[windows] What is %0|%0 and how does it work?

If you run a .bat or .cmd file with %0|%0 inside, your computer starts to use a lot of memory and after several minutes, is restarted. Why does this code block your Windows? And what does this code programmatically do? Could it be considered a "bug"?

This question is related to windows command-line

The answer is


It's a logic bomb, it keeps recreating itself and takes up all your CPU resources. It overloads your computer with too many processes and it forces it to shut down. If you make a batch file with this in it and start it you can end it using taskmgr. You have to do this pretty quickly or your computer will be too slow to do anything.


What it is:

%0|%0 is a fork bomb. It will spawn another process using a pipe | which runs a copy of the same program asynchronously. This hogs the CPU and memory, slowing down the system to a near-halt (or even crash the system).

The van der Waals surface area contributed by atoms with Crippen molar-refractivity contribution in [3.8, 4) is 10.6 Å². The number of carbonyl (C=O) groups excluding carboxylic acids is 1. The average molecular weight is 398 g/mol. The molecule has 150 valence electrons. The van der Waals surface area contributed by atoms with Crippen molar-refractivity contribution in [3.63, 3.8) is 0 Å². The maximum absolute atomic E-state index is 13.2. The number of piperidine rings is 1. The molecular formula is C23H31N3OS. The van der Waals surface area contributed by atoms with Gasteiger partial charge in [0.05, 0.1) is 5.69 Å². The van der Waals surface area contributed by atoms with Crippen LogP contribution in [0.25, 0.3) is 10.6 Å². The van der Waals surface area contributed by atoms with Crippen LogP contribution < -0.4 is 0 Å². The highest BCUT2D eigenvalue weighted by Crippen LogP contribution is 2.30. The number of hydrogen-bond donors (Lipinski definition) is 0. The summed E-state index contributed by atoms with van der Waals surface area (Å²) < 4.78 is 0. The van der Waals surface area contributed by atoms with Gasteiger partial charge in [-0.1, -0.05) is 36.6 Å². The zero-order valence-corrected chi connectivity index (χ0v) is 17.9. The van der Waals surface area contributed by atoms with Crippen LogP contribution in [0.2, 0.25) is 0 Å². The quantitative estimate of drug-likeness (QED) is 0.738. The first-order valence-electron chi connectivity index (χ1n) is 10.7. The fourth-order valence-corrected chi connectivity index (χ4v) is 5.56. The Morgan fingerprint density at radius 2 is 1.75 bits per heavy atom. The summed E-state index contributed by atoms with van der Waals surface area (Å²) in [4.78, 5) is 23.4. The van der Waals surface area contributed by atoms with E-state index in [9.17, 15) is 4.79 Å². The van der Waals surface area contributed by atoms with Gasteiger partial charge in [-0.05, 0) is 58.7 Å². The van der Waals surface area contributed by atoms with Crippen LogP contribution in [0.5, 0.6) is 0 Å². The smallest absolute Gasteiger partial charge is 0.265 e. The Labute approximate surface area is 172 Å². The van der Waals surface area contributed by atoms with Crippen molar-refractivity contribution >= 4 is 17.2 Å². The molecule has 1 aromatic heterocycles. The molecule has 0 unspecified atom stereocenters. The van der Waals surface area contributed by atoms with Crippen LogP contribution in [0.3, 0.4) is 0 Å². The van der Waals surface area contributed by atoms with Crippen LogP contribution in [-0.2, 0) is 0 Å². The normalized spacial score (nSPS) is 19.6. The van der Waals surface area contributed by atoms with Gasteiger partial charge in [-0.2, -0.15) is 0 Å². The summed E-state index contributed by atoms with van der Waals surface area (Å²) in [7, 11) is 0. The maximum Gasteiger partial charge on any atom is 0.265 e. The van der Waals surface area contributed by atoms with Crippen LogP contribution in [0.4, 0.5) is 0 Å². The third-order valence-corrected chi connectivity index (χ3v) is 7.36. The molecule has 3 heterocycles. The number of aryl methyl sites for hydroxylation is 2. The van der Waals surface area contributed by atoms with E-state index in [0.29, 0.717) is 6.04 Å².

How this works:

%0 refers to the command used to run the current program. For example, script.bat

A pipe | symbol will make the output or result of the first command sequence as the input for the second command sequence. In the case of a fork bomb, there is no output, so it will simply run the second command sequence without any input.

Expanding the example, %0|%0 could mean script.bat|script.bat. This runs itself again, but also creating another process to run the same program again (with no input).


This is known as a fork bomb. It keeps splitting itself until there is no option but to restart the system. http://en.wikipedia.org/wiki/Fork_bomb